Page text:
The Clinton Foundation is not a C Corp. It is a not-for-profit public charity. It files a 990 return. The IRS applicable ruling is 501(c)3. The Foundation has “unrelated business income” and foreign investment funds that appear in its returns.
It makes any claims it likes via its website and merely adds language to its returns.
Most notably it claims outcomes in its tax return and public website related to the Alliance for a Healthier Generation, a separate 501(c)3 tax exempt charitable organization based in Portland, OR, and for the Clinton Health Access Initiative (CHAI), a separate 501(c)3 tax exempt charitable organization based in Boston, Massachusetts.
I don’t see anything like what you say in their Bylaws, which are attached to their original application for Federal tax exemption.
I am a former nonprofit executive with Kellogg United Way board member training experience, and have raised and appropriately spent many millions of dollars for legitimate charitable causes, and was for five years, a cross border for-profit business planner for small to medium enterprises in the U.S. Canada and Mexico.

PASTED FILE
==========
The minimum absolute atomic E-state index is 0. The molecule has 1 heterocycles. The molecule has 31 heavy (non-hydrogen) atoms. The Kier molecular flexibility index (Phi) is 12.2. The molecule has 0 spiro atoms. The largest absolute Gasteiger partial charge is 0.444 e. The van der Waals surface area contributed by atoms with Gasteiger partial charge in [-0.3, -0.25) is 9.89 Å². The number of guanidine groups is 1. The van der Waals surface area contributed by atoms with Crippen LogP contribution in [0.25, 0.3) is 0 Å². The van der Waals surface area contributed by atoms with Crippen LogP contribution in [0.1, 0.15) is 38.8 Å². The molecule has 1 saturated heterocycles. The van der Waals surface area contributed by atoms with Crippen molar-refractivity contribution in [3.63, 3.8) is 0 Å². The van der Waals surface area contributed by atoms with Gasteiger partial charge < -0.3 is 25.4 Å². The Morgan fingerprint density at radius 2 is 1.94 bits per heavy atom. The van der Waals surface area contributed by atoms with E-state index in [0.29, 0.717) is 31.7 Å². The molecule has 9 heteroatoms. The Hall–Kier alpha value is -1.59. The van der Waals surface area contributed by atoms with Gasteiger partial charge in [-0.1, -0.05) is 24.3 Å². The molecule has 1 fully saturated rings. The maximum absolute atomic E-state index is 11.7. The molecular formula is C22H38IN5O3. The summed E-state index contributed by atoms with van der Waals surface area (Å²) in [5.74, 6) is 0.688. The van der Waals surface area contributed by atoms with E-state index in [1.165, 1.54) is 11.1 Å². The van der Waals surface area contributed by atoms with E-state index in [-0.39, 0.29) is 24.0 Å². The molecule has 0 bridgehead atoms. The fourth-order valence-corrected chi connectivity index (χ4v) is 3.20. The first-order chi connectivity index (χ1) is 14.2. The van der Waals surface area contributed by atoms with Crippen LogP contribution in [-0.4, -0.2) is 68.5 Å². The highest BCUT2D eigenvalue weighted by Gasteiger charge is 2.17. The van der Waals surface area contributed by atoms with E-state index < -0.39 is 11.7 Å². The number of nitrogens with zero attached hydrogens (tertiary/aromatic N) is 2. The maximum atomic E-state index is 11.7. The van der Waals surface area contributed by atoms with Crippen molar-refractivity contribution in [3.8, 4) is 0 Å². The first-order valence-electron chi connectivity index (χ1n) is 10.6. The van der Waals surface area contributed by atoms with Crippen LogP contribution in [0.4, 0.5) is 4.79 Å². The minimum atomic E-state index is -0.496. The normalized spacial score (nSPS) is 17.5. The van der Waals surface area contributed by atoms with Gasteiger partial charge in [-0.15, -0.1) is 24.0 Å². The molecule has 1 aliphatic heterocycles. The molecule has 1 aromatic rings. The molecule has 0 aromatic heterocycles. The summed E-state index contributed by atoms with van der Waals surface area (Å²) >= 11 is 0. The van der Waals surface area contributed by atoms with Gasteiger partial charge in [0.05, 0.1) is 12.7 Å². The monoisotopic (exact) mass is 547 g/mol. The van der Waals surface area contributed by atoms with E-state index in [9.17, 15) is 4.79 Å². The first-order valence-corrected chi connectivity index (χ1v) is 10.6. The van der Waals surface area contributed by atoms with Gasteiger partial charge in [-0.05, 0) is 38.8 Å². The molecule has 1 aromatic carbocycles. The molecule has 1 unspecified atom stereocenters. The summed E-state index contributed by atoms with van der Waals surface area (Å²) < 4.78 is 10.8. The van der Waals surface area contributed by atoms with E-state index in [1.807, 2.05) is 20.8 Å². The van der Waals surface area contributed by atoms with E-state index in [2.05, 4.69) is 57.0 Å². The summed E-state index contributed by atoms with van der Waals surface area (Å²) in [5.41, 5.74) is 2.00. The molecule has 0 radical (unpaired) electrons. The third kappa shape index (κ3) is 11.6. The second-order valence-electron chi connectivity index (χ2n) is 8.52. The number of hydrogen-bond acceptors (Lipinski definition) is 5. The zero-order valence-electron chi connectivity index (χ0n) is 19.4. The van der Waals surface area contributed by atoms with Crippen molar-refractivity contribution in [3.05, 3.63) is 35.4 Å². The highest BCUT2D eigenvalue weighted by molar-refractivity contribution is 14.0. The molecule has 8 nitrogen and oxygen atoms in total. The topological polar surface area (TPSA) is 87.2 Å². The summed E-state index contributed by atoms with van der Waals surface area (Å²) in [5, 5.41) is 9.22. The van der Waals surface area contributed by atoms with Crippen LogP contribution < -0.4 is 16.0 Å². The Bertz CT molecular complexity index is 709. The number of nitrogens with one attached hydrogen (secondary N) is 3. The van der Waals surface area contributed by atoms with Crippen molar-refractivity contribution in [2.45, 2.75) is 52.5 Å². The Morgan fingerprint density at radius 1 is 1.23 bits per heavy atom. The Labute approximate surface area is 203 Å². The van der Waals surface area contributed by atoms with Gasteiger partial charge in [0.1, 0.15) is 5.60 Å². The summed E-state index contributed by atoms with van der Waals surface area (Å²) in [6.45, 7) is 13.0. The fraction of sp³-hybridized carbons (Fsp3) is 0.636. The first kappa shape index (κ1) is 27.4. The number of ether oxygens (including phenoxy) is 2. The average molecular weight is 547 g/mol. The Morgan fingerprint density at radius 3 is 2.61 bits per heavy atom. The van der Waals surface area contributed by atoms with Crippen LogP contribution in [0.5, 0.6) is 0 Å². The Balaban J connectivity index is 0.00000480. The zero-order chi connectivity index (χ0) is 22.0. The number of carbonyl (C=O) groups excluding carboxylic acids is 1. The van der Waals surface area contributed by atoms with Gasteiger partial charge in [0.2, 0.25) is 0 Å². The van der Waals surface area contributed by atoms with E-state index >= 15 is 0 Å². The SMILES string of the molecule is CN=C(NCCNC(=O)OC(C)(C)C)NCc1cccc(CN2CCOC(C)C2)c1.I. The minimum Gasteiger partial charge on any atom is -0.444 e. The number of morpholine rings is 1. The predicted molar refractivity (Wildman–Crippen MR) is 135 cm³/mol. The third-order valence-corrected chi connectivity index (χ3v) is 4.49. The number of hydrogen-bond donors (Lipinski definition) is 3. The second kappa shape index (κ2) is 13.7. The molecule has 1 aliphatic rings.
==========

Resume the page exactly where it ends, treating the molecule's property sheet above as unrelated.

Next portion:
I think I misunderstood the lack of knowledge and information that people have about a lot of business, charitable and tax matters when I first looked into the Clinton Foundation.
It is surely a poorly-run organization with a big administrative staff of people who don’t accomplish very much, and it is very loosely run and has misused a very large amount of money. But what you say is incorrect and as I said the other day about the Puerto Rican lineman contract: “nonstandard.” Apparently contracts outside the US are 100% “nonstandard” so this thing was and is par for the course. In affordable housing and social services, there is no such thing. Poor people don’t get doodly.